Or at least the standard explanation as to how quantitative easing works is flawed.
Summary. The standard explanation as to why quantitative easing (QE) works ignores the crucial difference between QE given constant national debt, and QE given rising national debt. The standard explanation seems to assume the former (not relevant in 2009).
Given constant national debt, obviously QE puts liquidity into the hands of banks, pension funds etc., plus it reduces interest rates. In contrast, there is QE accompanied by Keynsian “borrow and spend” which is what has actually taken place in 2009. In this circumstance, trying to work out the effect of QE alone is pointless because all QE does is to reverse two of the elements of borrow and spend. These two elements are, 1, “cash moves from private sector to government”, 2 “government issues gilts to the suppliers of the cash”. The NET effect of borrow and spend plus QE is simply “government prints money and spends it”.
The latter certainly should be stimulatory for the economy as a whole, but the stimulation will NOT come from increased lending by banks, which is supposed to be the effect of QE. The simulation comes from increased spending by government and consumers.
Terminology. First, a few words about the terminology used below are required. When referring to government debt, I’ll use UK parlance, i.e. “gilts”. The equivalent in the US is “treasuries”. Also, QE can consist of buying private sector bonds as well as public sector bonds (i.e. gilts). In practice, in 2009 the Bank of England’s QE has consisted almost exclusively of buying gilts. So to keep things simple, I’ll refer just to gilts and won’t mention private sector bonds from now on.
The standard explanation of QE runs approximately as follows. Central bank prints money and uses it to buy gilts from those in the habit of holding same (banks, pension funds, wealthy individuals, etc). This raises demand for bonds, which reduces interest rates, which should boost aggregate demand. Also those in receipt of this cash will tend to buy other assets, e.g. houses or shares which boosts the housing market and stock exchange. Net result: a boost for the economy.
The problem with this explanation is that it is only a partial view of what has happened in 2009 (certainly as far as the UK is concerned). The whole picture is thus (in bold italics).
In 2009 some countries, including the UK, have substantially increased national debts at the same time engaging in QE.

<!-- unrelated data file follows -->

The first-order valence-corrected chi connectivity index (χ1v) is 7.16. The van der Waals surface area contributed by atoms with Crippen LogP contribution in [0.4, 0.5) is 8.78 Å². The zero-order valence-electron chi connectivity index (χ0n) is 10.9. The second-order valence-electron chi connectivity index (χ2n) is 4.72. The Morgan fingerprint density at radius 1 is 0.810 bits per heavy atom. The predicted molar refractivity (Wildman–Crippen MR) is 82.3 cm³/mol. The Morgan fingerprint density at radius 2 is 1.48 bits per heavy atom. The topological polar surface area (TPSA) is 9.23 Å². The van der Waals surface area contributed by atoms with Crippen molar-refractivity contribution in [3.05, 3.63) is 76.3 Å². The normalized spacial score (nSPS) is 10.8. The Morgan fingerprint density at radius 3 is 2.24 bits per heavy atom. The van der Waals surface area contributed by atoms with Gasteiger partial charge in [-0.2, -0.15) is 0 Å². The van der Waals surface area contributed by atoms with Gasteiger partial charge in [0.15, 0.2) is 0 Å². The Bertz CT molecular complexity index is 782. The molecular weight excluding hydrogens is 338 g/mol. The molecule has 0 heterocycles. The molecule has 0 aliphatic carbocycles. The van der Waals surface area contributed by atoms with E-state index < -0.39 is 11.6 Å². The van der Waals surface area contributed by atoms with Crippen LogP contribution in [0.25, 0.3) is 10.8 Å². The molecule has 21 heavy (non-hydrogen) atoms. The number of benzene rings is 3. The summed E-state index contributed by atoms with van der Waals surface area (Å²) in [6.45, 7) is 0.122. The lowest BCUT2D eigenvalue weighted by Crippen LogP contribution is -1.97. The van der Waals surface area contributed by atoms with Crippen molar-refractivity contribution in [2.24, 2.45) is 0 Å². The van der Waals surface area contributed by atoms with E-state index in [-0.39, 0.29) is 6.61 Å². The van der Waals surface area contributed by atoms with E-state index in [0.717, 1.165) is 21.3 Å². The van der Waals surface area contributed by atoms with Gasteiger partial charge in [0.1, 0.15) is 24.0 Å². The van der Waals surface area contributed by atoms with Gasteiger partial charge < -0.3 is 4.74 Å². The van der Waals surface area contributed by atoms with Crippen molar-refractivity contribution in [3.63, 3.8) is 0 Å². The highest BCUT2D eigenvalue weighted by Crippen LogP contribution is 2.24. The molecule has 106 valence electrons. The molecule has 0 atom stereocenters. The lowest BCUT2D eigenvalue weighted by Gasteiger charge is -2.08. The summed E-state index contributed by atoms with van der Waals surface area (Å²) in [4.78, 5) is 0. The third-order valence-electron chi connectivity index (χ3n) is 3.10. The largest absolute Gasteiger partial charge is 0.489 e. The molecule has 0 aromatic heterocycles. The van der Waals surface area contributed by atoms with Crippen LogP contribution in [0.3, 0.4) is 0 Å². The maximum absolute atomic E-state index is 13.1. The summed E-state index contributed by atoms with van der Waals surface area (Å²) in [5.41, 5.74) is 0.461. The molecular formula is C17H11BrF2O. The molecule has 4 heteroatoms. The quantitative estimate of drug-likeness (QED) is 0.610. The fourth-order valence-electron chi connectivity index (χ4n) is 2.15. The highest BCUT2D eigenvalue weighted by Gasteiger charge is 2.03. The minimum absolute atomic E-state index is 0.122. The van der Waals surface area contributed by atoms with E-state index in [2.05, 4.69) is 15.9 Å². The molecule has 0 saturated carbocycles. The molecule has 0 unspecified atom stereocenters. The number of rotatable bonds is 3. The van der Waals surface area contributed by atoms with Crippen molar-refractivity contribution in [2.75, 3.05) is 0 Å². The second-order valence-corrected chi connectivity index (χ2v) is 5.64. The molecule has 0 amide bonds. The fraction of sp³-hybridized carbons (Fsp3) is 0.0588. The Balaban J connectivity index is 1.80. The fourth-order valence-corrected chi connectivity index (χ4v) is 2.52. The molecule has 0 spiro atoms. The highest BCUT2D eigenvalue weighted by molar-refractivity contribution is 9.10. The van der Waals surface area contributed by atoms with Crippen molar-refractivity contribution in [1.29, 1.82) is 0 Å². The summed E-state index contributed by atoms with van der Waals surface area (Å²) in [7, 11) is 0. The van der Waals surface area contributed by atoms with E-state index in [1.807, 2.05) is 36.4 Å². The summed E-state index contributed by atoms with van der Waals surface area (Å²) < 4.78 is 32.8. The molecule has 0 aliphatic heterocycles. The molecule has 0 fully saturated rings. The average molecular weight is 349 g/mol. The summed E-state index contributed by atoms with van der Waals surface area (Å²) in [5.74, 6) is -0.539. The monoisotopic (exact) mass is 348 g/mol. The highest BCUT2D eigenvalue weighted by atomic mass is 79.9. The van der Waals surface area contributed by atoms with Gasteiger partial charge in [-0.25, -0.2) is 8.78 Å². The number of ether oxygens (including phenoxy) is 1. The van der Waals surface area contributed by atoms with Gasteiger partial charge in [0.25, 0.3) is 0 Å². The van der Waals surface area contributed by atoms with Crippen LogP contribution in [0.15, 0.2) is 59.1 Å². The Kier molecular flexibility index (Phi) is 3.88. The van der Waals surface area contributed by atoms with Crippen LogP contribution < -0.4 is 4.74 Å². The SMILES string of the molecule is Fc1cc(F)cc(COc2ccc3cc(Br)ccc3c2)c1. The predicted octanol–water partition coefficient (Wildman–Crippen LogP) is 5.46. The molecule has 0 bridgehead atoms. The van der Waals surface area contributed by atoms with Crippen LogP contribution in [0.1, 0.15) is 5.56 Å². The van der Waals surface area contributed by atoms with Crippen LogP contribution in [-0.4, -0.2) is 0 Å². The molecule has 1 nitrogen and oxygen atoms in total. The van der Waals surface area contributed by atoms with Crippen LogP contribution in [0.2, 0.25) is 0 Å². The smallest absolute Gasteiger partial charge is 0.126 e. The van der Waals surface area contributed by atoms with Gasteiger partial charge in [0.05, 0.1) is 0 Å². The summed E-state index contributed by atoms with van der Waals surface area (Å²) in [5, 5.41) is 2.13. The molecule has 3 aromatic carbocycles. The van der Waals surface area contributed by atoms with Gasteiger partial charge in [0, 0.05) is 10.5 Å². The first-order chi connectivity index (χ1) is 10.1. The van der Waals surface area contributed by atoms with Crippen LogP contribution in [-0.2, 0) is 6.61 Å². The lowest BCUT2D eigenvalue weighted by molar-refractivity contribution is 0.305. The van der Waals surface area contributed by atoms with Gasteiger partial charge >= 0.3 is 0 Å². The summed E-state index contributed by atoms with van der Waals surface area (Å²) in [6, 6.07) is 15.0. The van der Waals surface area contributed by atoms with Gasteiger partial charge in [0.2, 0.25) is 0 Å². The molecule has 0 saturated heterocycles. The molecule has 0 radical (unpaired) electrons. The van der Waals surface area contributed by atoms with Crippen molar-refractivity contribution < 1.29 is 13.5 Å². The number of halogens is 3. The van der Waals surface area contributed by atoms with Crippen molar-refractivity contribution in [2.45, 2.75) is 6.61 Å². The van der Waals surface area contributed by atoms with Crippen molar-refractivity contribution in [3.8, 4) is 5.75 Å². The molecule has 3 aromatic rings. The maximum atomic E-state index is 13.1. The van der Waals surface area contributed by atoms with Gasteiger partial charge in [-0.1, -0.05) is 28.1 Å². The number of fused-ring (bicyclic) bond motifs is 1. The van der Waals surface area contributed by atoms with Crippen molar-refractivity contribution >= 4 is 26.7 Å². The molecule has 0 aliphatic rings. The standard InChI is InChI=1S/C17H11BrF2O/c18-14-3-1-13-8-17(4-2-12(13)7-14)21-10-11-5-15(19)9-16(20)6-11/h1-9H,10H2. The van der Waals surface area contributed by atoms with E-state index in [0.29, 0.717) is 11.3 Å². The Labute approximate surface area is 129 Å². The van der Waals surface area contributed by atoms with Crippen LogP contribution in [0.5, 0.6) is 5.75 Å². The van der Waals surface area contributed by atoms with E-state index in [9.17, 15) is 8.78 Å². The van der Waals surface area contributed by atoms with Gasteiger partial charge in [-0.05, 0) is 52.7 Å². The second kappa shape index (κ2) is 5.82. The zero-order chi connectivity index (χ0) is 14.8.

This is a different kettle of fish to QE alone. With a view to gleaning the net effect of this exercise, let’s look at the various movements of money, government bonds and so on with a view to working out the crucial factor: the NET effect of the above (“increase national debt plus QE”).
Take the “increase national debt” first. Governments go into debt to acquire funds to spend on health, education and the usual public sector items. Or they go into debt because they want to maintain spending despite a fall in tax revenue (e.g. because of a recession).
Increasing national debt consists of the following three movements of cash and gilts. 1. government / central bank machine (gcbm) sends gilts to those willing to purchase same. 2, the latter send cash in return to pay for the gilts. 3, gcbm then spends the cash on education, health etc, thus the money ends up back in the private sector.
As for QE, this simply consists of reversing items 1, and 2 above. Hey presto, the NET effect of “increased national debt plus QE” is just item 3: gcbm printing money and spending it on education , health, etc. At least this is the case to the extent that the total amount of QE is is the same as the rise in the national debt, which in the case of the UK it is approximately (see second graph here).
To repeat, gcbm printing money and spending it on health, education etc is the only net effect. So why do we hear so much technical “City of London” stuff about QE making markets more liquid, reducing interest rates, when the only net effect is “print money and spend it”?
Moreover, QE has had less effect than anticipated: banks who have been in receipt of the proceeds of QE have not spectacularly raised the amounts they are willing to lend. Hardly surprising ! This NET effect does not have an obvious effect on bank behaviour.
The net effect of Keynsian “borrow and spend” i.e. the effect of a rising national debt is to place additional gilts into the hands of those in the normal habit of holding gilts (pension funds, banks etc). In other words the effect of “borrow and spend” is amongst other things to induce banks etc to lend to government. Having done that, banks will not then be falling over themselves to lend even more!
Thus the main effect of QE is arguably just to reverse the crowding out effect. It doesn’t give banks a big incentive to increase lending to businesses.
If the above argument is correct (a very moot point), then it is hardly surprising that the effect of QE has been not as anticipated. Again, on the assumption that the above argument is correct, QE plus "Borrow and spend" WILL have reduced the severity of the recession, but it will have done it via a general stimulation of the economy, including putting more cash into consumers' pockets. It will NOT have done it, and clearly has NOT done it via more bank lending.